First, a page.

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Offshore Outsourcing of Data Services by Insured Institutions and Associated Consumer Privacy Risks

Offshore Outsourcing of Data Services by Insured Institutions and Associated Consumer Privacy Risks - PDF 238k (PDF Help)

Federal Deposit Insurance Corporation—June 2004

This study presents the FDIC's findings with regard to the associated risks of offshore outsourcing (also known as "offshoring") by financial institutions from a safety and soundness perspective and with particular emphasis on the threats posed to customer privacy.

Executive Summary and Recommendations

Offshore Outsourcing or "Offshoring," a New Twist on a Traditional Outsourcing Model
Traditional outsourcing to domestic third-party service providers or domestic affiliates has been done by financial institutions in the United States for many years. However, the use of offshore contractors has grown dramatically in the past few years due to the flexibility offered by new information technology (IT) and the prospect of lower costs. At the same time, consumers have become more concerned about privacy, and the abuse of personal data has increased as instances of fraud, such as identity theft, have become commonplace.

Offshoring Background
The rapid increase in offshoring by many U.S. financial institutions and their data vendors is due in large part to the potential cost savings that are achievable as low-wage labor pools are tapped in foreign countries. Deloitte Consulting, LLP estimates that financial institutions that offshore achieve average cost savings of 39 percent, with one in four institutions surveyed achieving savings of more than 50 percent. Typically, financial institutions offshore non-core job functions, such as IT (specifically, software development and maintenance), administration, human resources, contact centers, call centers, and telemarketing.

Deloitte estimates that $356 billion, or 15 percent, of the financial service industry's current cost base is expected to move offshore within the next five years. Further, the range and number of offshored job functions within individual institutions is expected to increase, with the average number growing from two to four functions per institution. In particular, the traditional focus on IT alone, which accounts for 70 percent of current offshore activity, will change to a business-process emphasis. Competitive pressures are the primary motivator for financial institutions to move higher-risk functions offshore.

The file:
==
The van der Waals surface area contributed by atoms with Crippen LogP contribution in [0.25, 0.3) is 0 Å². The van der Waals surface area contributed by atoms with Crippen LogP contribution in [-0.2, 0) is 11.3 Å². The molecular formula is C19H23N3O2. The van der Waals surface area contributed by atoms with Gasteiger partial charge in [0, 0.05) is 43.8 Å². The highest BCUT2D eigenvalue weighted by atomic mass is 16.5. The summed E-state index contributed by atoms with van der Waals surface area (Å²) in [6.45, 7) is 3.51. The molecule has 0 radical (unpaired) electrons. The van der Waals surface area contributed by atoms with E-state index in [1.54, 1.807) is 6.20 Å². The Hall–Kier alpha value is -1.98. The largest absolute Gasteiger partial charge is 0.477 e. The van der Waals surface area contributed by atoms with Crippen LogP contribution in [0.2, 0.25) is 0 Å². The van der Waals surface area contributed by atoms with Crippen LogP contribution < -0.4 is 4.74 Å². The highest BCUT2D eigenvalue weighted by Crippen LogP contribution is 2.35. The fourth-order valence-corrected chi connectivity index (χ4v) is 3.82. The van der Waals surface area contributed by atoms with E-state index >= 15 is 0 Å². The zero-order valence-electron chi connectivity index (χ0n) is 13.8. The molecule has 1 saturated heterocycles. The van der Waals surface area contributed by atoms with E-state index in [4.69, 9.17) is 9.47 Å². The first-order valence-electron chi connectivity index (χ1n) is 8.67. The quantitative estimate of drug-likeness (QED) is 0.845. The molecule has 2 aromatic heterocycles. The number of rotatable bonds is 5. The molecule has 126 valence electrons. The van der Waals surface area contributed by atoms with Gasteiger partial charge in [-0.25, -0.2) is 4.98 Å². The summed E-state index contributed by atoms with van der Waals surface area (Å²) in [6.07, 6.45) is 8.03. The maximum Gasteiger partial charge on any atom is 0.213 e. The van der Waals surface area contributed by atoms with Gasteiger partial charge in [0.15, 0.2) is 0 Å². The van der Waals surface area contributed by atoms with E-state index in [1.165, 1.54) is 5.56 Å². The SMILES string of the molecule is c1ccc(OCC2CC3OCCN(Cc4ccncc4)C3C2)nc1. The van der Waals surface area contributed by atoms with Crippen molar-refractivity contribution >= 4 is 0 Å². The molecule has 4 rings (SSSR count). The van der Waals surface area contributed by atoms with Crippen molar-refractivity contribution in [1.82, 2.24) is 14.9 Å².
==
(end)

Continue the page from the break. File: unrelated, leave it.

Offshoring Risks
Domestic outsourcing and offshoring share most risk characteristics. However, the more complicated chain of control incurred when offshoring financial services and related data may create new risks when compared to domestic outsourcing. Offshoring also introduces an element of country risk to the outsourcing process. In particular, geographic distance from the function and timing lags in reporting heighten the potential risk exposures. Significant offshoring risk areas include:

Country Risk: political, socio-economic, or other factors may amplify any of the traditional outsourcing risks, including those listed below.
Operations/Transaction Risk: weak controls may affect customer privacy.
Compliance Risk: offshore vendors may not have adequate privacy regulations.
Strategic Risk: different country laws may not protect "trade secrets."
Credit Risk: a vendor may not be able to fulfill its contract due to financial losses.

Privacy Concerns
Raised by Offshoring Few legal restrictions exist on financial service companies sending customer data to foreign countries. Financial institution customers may not opt out of these information transfers to nonaffiliated service providers if the transfer is for a purpose described in section 502(e) of the Gramm-Leach-Bliley Act (GLBA). For example, the opportunity to opt out does not apply where the information transfer is to: (1) service or process a financial product or service that the customer requested or authorized; or (2) maintain or service the customer's account.